Is this the first viable flying car? It's a question we posed back in 2006 when we first looked at the prototype Terrafugia Transition. It now looks like the answer is yes. The flying car (or “roadable aircraft,” as the Massachusetts-based company prefers), can fly like a regular plane and land at an airport before folding up its wings and hitting the road. In car mode, it can travel at highway speeds and park in regular parking spots. Terrafugia had been hoping the Transition could be classified as a light sport aircraft, as a sport pilot’s license is considerably easier to get than a regular private pilot’s license. Unfortunately, it was proving impossible to meet all the road safety requirements, while still keeping the vehicle weight under the 1,320-pound limit for a light sport aircraft. Well, it has just been announced that the US Federal Aviation Authority will make an exception for the Transition, and allow it to squeak in at 1,430 pounds. Things are looking up for this little aeromobile.Read More

Aircraft

The YEE flying car concept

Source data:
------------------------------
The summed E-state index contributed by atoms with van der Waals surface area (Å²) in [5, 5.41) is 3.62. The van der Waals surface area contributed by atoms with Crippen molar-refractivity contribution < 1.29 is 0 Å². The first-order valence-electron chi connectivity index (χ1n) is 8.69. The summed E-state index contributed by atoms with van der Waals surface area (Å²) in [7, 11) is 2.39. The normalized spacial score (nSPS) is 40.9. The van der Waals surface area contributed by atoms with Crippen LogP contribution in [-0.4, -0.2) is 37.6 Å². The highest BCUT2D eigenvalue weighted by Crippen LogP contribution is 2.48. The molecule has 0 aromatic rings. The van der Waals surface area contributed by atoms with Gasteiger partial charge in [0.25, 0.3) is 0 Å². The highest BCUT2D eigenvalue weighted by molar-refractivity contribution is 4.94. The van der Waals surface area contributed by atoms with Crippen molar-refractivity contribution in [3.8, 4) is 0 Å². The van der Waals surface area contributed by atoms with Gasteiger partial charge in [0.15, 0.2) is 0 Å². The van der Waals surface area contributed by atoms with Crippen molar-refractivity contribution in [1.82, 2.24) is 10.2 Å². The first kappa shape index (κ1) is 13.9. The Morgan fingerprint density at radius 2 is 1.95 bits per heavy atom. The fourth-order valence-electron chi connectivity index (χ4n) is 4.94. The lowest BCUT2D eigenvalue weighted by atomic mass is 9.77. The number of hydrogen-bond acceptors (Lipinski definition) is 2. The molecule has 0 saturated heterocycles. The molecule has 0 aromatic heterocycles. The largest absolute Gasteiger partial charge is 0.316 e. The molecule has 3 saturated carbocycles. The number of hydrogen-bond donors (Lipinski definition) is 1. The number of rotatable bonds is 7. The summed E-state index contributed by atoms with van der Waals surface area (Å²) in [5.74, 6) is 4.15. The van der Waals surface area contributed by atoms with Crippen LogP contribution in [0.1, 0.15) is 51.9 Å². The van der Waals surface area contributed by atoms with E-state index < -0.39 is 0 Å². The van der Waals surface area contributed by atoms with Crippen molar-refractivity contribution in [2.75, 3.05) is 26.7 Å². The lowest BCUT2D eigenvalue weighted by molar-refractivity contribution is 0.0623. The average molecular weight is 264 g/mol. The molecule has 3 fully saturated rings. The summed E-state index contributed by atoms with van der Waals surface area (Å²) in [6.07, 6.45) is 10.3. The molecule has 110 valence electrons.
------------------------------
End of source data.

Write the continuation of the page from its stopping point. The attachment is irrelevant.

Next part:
Flying cars might still be a long way from becoming a commercial reality, but that doesn't stop designers letting their imaginations run wild when it comes to envisioning the airborne automobiles of the future... and they sure make for some gorgeous conceptual art. A case in point is the YEE, designed by South China University of Technology (SCUT) industrial design students Pan Jiazhi, Zhu Wenxi and Lai Zexin. Last month, their creation won the Gold Award for Best Creative Future at the First International Concept Car Design Contest in Beijing. One look at it, and it’s easy to see why.Read More
Aircraft

First flying car goes under the hammer

Putting aside jet packs, the other science fiction dream to perpetually elude us is the flying car. Gizmag is littered with stories on flying car inventions and yet my Toyota Camry is mournfully clipped, fused to the road while my dreams of zooming to work in the 21st century remain unrealized. But this is not a story about a new-fangled invention, this is a story about the pioneering forerunner to these zippy young upstarts; the ancient grandfather of flying automobiles, Frank Skroback's Flying Car, which recently went to auction in Atlanta, Georgia. Read More